Last July marked the fewest detached sales in Greater Vancouver since data was collected back in 1991. It should be no surprise that this year marked a noticeable uptick with sales jumping 31% year-over-year. As you’ll see in the chart below, this year was still one of the slowest from a historical context. Dating back to the year 2000, there have only been two other years with fewer detached sales in July (2012 & 2008).
It is much too soon to conclude the sharp bounce in sales year-over-year is indicative of a housing market that has “bottomed”. As we will highlight further in our report, sales increased on lower prices. The benchmark price of a detached home slipped further in July, now down 10.5% year-over-year. The benchmark price has now been in contraction for twelve consecutive months, the longest correction period since 2012/13.
It does appear that the sharpest annual price declines are behind us, at least for now, as we are seeing the year-over-year rate of price declines bottom, and begin to trend higher. This could further be solidified through the reduction in inventory, the number of homes for sale actually fell year-over-year, dropping 8% from last year. Sellers are choosing to take their house off the market, with new listings also falling by 8%. Time will tell if this turns out to be a wise decision or not. One of our preferred metrics, months of inventory, also fell and now sits at 7.5 months. This is still indicative of a buyers market but the trend is worth keep an eye on.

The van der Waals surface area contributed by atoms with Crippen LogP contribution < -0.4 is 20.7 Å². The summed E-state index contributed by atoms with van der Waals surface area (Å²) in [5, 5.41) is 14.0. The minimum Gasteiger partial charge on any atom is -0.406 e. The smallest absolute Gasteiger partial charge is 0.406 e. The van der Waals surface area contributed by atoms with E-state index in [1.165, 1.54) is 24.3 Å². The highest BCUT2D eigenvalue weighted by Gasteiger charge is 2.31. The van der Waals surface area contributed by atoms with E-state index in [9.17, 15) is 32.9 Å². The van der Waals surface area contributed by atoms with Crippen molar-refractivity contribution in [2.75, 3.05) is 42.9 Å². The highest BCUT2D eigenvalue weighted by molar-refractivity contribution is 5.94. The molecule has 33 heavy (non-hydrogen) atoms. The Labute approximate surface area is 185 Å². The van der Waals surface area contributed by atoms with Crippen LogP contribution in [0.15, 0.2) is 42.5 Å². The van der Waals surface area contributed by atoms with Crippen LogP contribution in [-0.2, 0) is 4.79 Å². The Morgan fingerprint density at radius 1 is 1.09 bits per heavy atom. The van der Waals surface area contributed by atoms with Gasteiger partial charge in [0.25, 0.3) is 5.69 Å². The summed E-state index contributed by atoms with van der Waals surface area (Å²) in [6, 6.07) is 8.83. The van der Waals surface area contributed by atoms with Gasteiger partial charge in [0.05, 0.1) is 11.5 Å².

Overall, the detached market remains significantly weak at higher price brackets, with much more local demand concentrated at entry level price points, particularly those with basement suites (aka mortgage helpers). There is also significant weakness for teardown homes as single family home builders move to the sidelines.